Choosing healthy fats

Yes, it’s true. Eating (certain) foods high in fat can actually be good for your health. But remember, not all fats are created equal. Enter: ‘good’ fats and ‘bad’ fats.

Foods with good healthy fats are considered to be monounsaturated (nuts, avocado, etc.) and polyunsaturated (salmon, trout, etc.). Both fats promote good heart health. Meanwhile, saturated (poultry skin, lard…) and trans fats (fried foods, baked goods…) are seen as bad fats because they can increase cholesterol levels and lead to heart problems, among other health conditions. Now, this doesn’t mean you can’t have foods with bad fats, but you should eat them in moderation. So, how can you tell which foods contain high healthy fats? We spoke with registered dietitians and nutritionists who help us identify foods with good fats to reap their health benefits.

Peanut butter

“If you’re like me, you think peanut butter is important stuff,” says Dana Angelo White, author of The Healthy Instant Pot Cookbook. “It’s a heart-healthy food that seems decadent but is actually healthy and satisfying.” White suggests choosing a nut butter with a minimal ingredient list – so just peanuts and salt, when possible. “Slathered onto a banana, peanut butter is a great pre-workout snack, and it can also be combined with rice vinegar, garlic and low-sodium soy sauce to make a dipping sauce for grilled chicken or sautéed tofu,” she says.

Black olives

“I love them, and they love you,” says Joan Salge Blake. “While black olives are about 90% fat, it’s the healthy fat! I add them to salad because they also add fibre.”


“Nearly all the fat in avocado is the monounsaturated type, which is heart-healthy,” says Elizabeth Ward. “Avocado is naturally low in sodium and rich in potassium, so it helps with blood pressure control. It also supplies several B vitamins, as well as vitamin E and vitamin K.”


This seafood is known for its EPA and DHA omega-3 fatty acids. “Salmon combines lean protein with healthy fat,” notes Heather Steele. “Omega-3s can help with inflammation and also with reducing your risk of chronic disease.”


Yup, cheese is on the list of beneficial high-fat foods. “Few foods are more satisfying and delicious than cheese – especially a full-fat, naturally aged one,” says Regan Jones. “The richness pairs so well with fruit and veggies, two food groups most of us need to eat more of. Plus, as a rich source of calcium and protein, cheese actually offers a nutrient boost to any meal.”

Pair cheese with fig paste, vegetable sticks and seasonal fresh or dried fruit. Remember to eat cheese in moderation.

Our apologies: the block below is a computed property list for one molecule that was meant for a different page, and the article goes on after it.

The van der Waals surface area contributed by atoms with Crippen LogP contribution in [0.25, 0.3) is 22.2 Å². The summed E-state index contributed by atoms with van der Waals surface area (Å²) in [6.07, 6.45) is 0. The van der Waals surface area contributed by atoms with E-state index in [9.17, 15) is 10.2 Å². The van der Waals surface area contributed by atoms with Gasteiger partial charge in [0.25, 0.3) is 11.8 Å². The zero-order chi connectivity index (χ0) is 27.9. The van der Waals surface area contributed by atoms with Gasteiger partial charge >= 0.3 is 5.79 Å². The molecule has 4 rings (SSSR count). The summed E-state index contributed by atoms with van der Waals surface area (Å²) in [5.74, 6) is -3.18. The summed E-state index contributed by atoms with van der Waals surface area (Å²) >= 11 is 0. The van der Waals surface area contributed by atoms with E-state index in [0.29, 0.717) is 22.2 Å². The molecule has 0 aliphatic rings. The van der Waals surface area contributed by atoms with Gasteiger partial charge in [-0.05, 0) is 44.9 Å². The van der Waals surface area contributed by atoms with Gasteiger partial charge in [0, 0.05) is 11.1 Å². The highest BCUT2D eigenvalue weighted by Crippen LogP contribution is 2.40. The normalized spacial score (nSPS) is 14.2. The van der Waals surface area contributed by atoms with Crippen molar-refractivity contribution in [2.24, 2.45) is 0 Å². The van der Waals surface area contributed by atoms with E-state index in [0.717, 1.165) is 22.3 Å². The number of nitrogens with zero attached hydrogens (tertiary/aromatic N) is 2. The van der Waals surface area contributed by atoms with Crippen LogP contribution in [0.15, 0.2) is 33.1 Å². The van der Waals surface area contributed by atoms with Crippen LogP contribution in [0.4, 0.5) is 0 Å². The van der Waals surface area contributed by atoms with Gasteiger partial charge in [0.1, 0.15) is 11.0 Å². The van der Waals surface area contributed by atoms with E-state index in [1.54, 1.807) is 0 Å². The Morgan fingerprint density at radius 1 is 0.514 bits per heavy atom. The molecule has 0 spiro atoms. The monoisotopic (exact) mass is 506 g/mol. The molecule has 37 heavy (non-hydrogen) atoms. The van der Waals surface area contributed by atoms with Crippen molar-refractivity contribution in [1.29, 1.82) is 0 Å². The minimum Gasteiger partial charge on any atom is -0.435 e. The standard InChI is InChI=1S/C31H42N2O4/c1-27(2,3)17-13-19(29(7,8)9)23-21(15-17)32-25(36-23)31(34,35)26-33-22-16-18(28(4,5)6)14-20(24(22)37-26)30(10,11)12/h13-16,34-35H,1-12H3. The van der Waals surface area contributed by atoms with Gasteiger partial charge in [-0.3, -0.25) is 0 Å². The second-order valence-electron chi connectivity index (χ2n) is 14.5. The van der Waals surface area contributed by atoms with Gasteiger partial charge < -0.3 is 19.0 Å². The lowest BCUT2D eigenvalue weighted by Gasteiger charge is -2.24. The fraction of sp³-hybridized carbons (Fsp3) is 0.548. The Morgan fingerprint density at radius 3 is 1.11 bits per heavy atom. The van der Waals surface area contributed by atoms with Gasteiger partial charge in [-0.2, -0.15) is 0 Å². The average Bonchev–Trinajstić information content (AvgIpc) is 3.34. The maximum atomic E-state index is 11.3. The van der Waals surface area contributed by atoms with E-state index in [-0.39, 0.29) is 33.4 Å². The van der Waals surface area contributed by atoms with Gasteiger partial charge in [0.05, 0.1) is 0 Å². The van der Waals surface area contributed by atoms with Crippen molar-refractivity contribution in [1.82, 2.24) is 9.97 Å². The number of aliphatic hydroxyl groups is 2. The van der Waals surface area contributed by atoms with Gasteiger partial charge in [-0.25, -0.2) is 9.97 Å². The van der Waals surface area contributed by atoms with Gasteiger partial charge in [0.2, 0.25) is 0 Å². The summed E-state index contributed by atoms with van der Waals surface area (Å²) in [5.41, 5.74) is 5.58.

Olive oil

“This is my favourite heart-healthy fat,” says Bonnie Nasar. “It is a staple of the Mediterranean diet. Extra-virgin olive oil can be drizzled onto salads and cooked vegetables and even used in baked goods.”


One of the top high-fat foods, eggs are full of good-for-you nutrients, including the eye-helping carotenoids lutein and zeaxanthin. “I cook seven or so at a time and eat a hard-cooked one with breakfast or lunch,” says Judy Barbe. “Eggs are easy and economical, and their protein and fat make them a go-to food.”

Dark chocolate

Good news. Dark chocolate is one of the top high-fat foods. “Most of us don’t think of chocolate as a health food, but it provides that perfect little treat when eaten in moderation,” says Cassidy McCandless. “Dark chocolate also provides trace nutrients like copper and selenium, while being an excellent source of antioxidants.”

Enjoy on its own, in a fondue, or in chocolate chip cookies.

Greek yoghurt

“One of my favourite fats is full-fat Greek yoghurt,” says Leanne Ray. “Regular Greek yoghurt is so much more satisfying to me than the non-fat variety, so it holds me over for hours when I eat it for breakfast. I also love Greek yoghurt for its hefty amount of protein and calcium.”

Add Greek yoghurt to dessert instead of cream, on your breakfast cereal, with berries and fresh fruit, in a smoothie or in a tandoori marinade.

Flax seed

“I add ground flax seeds to my baking because I love knowing that I’m getting an added boost of fibre and anti-inflammatory ALA omega-3s,” says Jean LaMantia. “Worried about phytoestrogens in flax? Don’t be. In research, these compounds have been shown to be protective against hormone-positive cancers, such as breast cancer.”

Add flax seeds to blueberry muffins, nut bars or sprinkle over a salad.


“A combination of heart-healthy monounsaturated fats and protein make cashews a filling snack option,” says Cassidy Reeser. “Cashews are also a good source of magnesium, which plays an important role in heart and bone health. The high-fat content of cashews makes them great for blending into creamy sauces or vegan cheeses.”